Jordan Rawls’ star continues to rise for Allegheny men’s basketball
Jordan Rawls’ affinity for basketball came naturally: His father, Dwayne, was an all-Atlantic 10 second-teamer at Duquesne in 1986. As a tribute to that influence, Jordan wears his father’s No. 50 at Allegheny.
The way the younger Rawls is playing, he will match his father’s all-conference honor, too.
Rawls, a 6-foot-6 junior forward from Allderdice, is having his best season for the Gators (8-12, 4-10 North Coast Athletic Conference), averaging 17.3 points and 7.7 rebounds, both top-five numbers in the NCAC. And he has had his best games against the toughest competition.
Against Wooster, the current No. 9 team in Division III, on Jan. 23, Rawls had a season-high 33 points on 11-of-15 shooting. The following game, against then-No. 24 Wittenberg, he had 17 points and 12 rebounds.
Rawls wasn’t done. On Feb. 1 against No. 14 Wabash, he shot 8 of 10 from the field and 12 of 14 at the free-throw line for 31 points — 22 in the second half — in an 80-68 victory, the Gators’ first win over a ranked team since 2007.
He followed that with 21 points and eight rebounds against DePauw. That, combined with his effort against Wabash, earned him NCAC Player of the Week honors.
These types of numbers aren’t an anomaly but rather part of a trend: Since the end of December, Rawls has raised his scoring average nearly five points.
“First and foremost, I credit my teammates for getting me the open shots and open looks,” Rawls said, singling out guard Billy Urso (Fox Chapel) as someone with whom he has developed a strong on-court rapport. “But it’s just me coming out and being aggressive. Coach always talks about throwing the first punch.”
His coach, Bob Simmons, might be a bit biased, but he said he believes Rawls is the best player in is a very good conference. The NCAC has had as many as three teams ranked in the top 25 this season.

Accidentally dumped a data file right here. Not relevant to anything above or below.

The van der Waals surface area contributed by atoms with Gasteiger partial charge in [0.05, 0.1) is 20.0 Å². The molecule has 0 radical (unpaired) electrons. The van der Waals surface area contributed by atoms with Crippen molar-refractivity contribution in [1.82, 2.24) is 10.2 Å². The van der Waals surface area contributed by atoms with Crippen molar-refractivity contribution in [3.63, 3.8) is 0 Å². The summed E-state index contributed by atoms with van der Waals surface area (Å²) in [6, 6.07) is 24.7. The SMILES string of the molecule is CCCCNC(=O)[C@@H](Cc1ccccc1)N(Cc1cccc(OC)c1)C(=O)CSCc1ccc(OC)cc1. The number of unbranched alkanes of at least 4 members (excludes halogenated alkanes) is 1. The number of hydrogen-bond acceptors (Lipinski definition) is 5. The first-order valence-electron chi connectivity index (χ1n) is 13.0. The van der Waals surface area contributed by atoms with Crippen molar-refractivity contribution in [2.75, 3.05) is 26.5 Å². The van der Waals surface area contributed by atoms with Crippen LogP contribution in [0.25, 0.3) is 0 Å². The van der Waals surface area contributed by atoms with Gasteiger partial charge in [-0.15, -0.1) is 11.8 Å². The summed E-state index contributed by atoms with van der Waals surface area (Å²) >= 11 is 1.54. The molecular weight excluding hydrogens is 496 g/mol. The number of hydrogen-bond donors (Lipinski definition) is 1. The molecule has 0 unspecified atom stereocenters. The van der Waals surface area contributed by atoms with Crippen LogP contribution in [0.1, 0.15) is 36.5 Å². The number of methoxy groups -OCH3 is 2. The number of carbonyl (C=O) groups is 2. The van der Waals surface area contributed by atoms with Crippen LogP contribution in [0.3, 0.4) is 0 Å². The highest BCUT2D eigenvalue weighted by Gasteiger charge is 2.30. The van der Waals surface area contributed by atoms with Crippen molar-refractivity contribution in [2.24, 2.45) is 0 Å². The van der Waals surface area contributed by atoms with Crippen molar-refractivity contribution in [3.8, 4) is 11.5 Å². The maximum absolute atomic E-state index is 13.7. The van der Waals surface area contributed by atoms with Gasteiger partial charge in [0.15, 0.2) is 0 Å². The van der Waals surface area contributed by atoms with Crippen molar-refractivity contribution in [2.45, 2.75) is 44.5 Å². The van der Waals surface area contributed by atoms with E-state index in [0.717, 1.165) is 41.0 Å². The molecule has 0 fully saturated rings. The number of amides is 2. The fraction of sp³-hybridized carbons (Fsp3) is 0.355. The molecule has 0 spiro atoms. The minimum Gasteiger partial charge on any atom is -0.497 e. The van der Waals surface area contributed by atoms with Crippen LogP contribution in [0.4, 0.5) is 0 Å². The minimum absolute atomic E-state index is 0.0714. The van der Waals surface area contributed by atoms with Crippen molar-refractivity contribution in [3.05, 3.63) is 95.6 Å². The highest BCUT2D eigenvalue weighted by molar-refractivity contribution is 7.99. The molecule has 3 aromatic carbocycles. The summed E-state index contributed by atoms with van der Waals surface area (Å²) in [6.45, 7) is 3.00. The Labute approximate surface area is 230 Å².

“He’s our most talented player and our hardest worker,” Simmons said. “He’s the first guy in the gym every practice. He wants to be the best, and he works at it.
“He doesn’t take a lot of shots to get his numbers. He’s probably one of the most efficient players I have coached in 23 years.”
Rawls said he picked up a few other qualities from his father, namely his work ethic, having the right attitude and being a good teammate. He also tries to live up to his father’s reputation as an aggressive rebounder, although he admits to falling short in that area sometimes.
Simmons, too, said he would like to see Rawls’ rebound numbers increase. He also has been encouraging Rawls to improve his face-up ability so he can add a mid-range game to complement his catch-and-shoot and driving abilities.
“I’m playing pretty good basketball right now,” Rawls said, “but there’s always room for improvements, and if I make them, there’s room for better basketball.”
Earlier this season, Rawls scored his 1,000th career point, and, if he maintains his scoring consistency — he averaged 14.8 and 16.6 points his first two seasons — he has a chance to finish as the Gators’ all-time leading scorer. Though he said it would be a great accomplishment, he is more concerned about winning, something the Gators will need to do down the stretch.
Though Allegheny is just 4-10 in the conference, it holds the eighth and final seed for the NCAC Tournament and controls its own destiny with four regular-season games to go. If Rawls continues his torrid play, the Gators could be a tough out.
“I’d like to think we can beat any team in the conference,” he said. “I think we proved that when we beat Wabash the way we did. I just need to take it game-by-game and make sure I’m locked in.”
Chuck Curti is a Tribune-Review staff writer. You can contact Chuck at firstname.lastname@example.org or via Twitter @CCurti_Trib.
Chuck Curti is a Tribune-Review staff writer. You can contact Chuck by email at email@example.com or via Twitter .